- Tamara Heimarck Bentley, Colorado College, USA
- Series : Visual Culture in Early Modernity
Despite the importance of Chen Hongshou (1599–1652) as an artist and scholar of the Ming period, until now no full length study in English has focused on his work. Author Tamara H. Bentley takes a broadly interdisciplinary approach, treating Chen's oeuvre in relation to literary themes and economic changes, and linking these larger concerns to visual analyses. Considering Chen's paintings and prints alongside Chen's romance drama commentaries and prefaces and his collected writings (particularly poetry), Bentley sheds new light not only on Chen, but also on an important cultural moment in the first half of the seventeenth century.
Through analysis of Chen's figure paintings and print designs, Bentley examines the artist's engagement with the values of "authenticity" and "emotion," which were part of a larger discourse stressing idiosyncrasy, the individual voice, and vernacular literature. She contrasts these values with the commercial aspects of his production, geared at an expanding art market of well-to-do buyers, excavating the apparent contradiction inherent in the two pursuits. In the end, she suggests, the emphasis on the "authentic" voice was marketed to a broad field of anonymous buyers.
Though her primary focus is on Chen Hongshou, Bentley's investigation ultimately concerns not only this individual artist, but also the effect of early modern changes on an artist's mode of working and his self-image, in the West as well as the East. The study touches upon expanding international trade and the rise of middle class art markets (including print markets), not only in China but also in the Dutch Republic in circa 1630–1650. Bentley investigates the specific rhetoric of different categories of images, including Chen's non-literal figurative works; literal commemorative portraits; his printed romance-drama illustrations; and his printed playing cards. Bentley's investigation takes in issues of studio practice (including various types of image replication) as well as the relationships between Chen's images and their related texts.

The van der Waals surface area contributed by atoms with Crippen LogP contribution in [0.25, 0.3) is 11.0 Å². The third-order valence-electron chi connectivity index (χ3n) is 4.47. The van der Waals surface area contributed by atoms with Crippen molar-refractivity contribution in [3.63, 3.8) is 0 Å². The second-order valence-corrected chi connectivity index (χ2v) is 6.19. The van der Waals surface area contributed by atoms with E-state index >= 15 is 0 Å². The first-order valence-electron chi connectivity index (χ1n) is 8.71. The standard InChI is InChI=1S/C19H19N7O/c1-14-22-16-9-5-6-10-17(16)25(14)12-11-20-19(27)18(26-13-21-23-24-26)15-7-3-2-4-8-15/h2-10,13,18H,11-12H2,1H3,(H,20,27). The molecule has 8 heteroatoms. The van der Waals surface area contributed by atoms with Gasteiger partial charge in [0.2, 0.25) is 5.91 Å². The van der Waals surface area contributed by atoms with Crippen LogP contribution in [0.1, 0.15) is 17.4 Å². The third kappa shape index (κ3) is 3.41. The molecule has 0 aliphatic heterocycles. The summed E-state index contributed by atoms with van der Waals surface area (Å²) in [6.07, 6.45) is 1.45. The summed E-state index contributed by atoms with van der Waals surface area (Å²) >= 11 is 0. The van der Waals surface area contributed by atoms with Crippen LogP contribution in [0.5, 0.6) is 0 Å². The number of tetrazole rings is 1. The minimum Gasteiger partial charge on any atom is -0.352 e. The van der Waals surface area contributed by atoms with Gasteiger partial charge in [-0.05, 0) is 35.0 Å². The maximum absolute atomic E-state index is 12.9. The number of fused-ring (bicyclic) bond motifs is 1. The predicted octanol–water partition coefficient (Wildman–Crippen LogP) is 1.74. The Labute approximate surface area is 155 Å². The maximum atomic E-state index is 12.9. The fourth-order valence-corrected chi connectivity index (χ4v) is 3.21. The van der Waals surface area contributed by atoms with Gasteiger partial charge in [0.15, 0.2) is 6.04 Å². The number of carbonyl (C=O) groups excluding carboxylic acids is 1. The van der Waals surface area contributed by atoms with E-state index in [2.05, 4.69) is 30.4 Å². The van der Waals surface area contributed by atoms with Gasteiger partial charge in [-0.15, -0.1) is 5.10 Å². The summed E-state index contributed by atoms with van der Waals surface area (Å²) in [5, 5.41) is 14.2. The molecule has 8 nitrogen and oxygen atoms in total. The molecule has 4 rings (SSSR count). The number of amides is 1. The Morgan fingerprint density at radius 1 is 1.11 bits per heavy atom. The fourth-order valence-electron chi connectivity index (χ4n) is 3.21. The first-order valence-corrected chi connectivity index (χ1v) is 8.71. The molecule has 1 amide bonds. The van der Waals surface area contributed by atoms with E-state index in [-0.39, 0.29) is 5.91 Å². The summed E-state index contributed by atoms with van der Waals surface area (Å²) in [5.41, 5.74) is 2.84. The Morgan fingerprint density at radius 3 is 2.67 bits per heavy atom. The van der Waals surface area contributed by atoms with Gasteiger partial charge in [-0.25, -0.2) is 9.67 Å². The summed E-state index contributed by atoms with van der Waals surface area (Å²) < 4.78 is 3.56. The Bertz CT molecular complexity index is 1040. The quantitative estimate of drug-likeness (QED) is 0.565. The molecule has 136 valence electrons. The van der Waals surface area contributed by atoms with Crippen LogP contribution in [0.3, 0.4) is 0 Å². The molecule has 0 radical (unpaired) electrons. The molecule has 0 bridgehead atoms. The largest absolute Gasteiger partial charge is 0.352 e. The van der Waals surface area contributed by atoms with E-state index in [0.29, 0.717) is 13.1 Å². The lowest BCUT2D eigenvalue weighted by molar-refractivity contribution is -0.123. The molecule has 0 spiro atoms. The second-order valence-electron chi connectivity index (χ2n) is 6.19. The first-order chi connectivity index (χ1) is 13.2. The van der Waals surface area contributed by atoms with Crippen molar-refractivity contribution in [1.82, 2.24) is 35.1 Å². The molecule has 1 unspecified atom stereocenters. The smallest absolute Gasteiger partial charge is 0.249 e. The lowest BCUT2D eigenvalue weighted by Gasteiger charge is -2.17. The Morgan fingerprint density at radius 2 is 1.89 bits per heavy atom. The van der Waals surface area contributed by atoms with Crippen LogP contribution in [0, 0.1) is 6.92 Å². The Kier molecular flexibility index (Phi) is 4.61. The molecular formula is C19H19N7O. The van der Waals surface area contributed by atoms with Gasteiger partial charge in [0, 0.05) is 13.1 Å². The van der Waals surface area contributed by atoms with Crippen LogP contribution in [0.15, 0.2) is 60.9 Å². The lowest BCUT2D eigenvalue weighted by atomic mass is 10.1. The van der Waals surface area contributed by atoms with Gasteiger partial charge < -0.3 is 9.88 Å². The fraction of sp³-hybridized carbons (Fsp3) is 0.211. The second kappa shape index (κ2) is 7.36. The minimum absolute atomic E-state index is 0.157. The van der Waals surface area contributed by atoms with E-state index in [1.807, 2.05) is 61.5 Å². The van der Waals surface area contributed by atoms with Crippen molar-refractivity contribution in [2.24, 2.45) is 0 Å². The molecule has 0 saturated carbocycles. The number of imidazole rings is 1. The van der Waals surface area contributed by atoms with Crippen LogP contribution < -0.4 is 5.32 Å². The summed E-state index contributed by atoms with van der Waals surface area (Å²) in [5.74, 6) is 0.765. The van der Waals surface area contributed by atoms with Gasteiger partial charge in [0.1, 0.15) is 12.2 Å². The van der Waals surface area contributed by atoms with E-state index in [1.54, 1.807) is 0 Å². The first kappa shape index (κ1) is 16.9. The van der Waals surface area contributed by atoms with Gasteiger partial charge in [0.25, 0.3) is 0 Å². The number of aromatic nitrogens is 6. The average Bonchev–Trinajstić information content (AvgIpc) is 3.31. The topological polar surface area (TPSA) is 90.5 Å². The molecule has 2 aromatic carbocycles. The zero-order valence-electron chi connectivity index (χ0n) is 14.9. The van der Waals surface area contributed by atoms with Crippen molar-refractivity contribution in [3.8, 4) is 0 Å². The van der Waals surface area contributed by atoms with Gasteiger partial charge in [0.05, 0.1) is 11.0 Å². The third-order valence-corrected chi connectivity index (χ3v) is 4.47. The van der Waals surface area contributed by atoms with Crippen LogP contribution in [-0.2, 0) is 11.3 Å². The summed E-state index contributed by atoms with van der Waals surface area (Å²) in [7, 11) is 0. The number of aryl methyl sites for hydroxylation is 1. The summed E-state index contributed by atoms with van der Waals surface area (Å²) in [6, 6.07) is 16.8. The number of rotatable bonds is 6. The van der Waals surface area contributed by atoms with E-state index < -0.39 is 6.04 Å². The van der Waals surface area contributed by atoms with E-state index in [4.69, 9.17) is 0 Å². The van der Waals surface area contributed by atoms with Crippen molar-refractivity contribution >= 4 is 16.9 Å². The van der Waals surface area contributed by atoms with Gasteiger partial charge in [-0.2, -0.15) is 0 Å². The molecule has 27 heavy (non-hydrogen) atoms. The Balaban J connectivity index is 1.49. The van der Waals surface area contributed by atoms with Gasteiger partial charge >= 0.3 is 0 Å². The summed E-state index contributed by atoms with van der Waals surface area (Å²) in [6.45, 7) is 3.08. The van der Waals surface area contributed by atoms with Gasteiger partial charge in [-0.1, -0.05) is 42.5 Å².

Contents: Introduction:the seventeenth-century rise of authenticity in a social and economic context; The authenticity of emotion (qing): Chen's romance drama illustrations and paintings of beautiful women; The vernacular voice in Chen Hongshu's Water Margin playing cards; Expanded frames: the late Ming print market; The sage and the self: Chen's late-period eremitic figures; Chen's painting practice: production, replication, exchange; The divergence of profit and virtue: Chen's Venerating Antiquity playing cards; Conclusion: reinventing classical values in a commercial context; Select bibliography Index.
About the Author: Tamara Heimarck Bentley is Associate Professor of Asian Art History at Colorado College, USA.
Reviews: 'The Figurative Works of Chen Hongshou is a smart book by one of the field's smartest young talents. Through the lens of Chen Hongshou's paintings and woodblock prints, Tamara Bentley ably discusses the complex philosophical tenets, market economy, and social inversions of the late Ming. Arguing for a discourse of authenticity, her nuanced explanation helps readers understand how forgeries and replications could have roles as necessary as the original art objects.'
Katharine P. Burnett, University of California, Davis, USA
'The Figurative Works of Chen Hongshou is a work of substantial interest, which offers a systematic consideration of Chen's woodblock print production over the course of his career. The account is set within the context of the late Ming market for woodblock print illustrations and illustrated books, and the intellectual milieu of writers such as Li Zhi, Zhang Dai, the Yuan brothers, and Chen Jiru, who were concerned with qualities of spontaneity, authenticity, direct expression of feeling, and popular cultural forms.'
Richard Vinograd, Stanford University, USA
'The commercialization of Ming life and the positioning of its economy within circuits of global exchange provide two broad contexts within which Tamara Bentley sets her study of the eccentric painter Chen Hongshou. This is a sensible approach to the artist, who produced the strangest figurative images in late Ming art.' Sixteenth Century Journal
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